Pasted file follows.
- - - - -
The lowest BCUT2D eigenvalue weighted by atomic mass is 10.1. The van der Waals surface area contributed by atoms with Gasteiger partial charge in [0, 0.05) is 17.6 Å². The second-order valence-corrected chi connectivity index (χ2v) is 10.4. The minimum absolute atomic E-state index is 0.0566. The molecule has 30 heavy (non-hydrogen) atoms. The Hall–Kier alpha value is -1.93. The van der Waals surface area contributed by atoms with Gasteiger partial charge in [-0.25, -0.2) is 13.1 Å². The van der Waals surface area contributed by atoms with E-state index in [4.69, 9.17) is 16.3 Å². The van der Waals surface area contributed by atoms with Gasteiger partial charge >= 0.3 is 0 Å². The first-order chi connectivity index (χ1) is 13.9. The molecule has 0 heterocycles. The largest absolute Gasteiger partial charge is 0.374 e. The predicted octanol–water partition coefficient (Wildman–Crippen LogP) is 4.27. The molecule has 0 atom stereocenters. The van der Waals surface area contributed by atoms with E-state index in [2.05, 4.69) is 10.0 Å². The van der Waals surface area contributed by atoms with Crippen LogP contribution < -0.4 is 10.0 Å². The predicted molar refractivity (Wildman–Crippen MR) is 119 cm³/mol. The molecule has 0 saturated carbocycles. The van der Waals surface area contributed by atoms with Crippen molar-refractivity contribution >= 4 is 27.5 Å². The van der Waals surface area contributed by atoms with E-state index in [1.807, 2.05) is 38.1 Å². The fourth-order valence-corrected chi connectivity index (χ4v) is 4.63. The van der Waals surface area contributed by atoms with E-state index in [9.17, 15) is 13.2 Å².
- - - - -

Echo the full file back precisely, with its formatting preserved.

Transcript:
The lowest BCUT2D eigenvalue weighted by atomic mass is 10.1. The van der Waals surface area contributed by atoms with Gasteiger partial charge in [0, 0.05) is 17.6 Å². The second-order valence-corrected chi connectivity index (χ2v) is 10.4. The minimum absolute atomic E-state index is 0.0566. The molecule has 30 heavy (non-hydrogen) atoms. The Hall–Kier alpha value is -1.93. The van der Waals surface area contributed by atoms with Gasteiger partial charge in [-0.25, -0.2) is 13.1 Å². The van der Waals surface area contributed by atoms with E-state index in [4.69, 9.17) is 16.3 Å². The van der Waals surface area contributed by atoms with Gasteiger partial charge >= 0.3 is 0 Å². The first-order chi connectivity index (χ1) is 13.9. The molecule has 0 heterocycles. The largest absolute Gasteiger partial charge is 0.374 e. The predicted octanol–water partition coefficient (Wildman–Crippen LogP) is 4.27. The molecule has 0 atom stereocenters. The van der Waals surface area contributed by atoms with E-state index in [2.05, 4.69) is 10.0 Å². The van der Waals surface area contributed by atoms with Crippen LogP contribution < -0.4 is 10.0 Å². The predicted molar refractivity (Wildman–Crippen MR) is 119 cm³/mol. The molecule has 0 saturated carbocycles. The van der Waals surface area contributed by atoms with Crippen molar-refractivity contribution >= 4 is 27.5 Å². The van der Waals surface area contributed by atoms with E-state index in [1.807, 2.05) is 38.1 Å². The fourth-order valence-corrected chi connectivity index (χ4v) is 4.63. The van der Waals surface area contributed by atoms with E-state index in [9.17, 15) is 13.2 Å².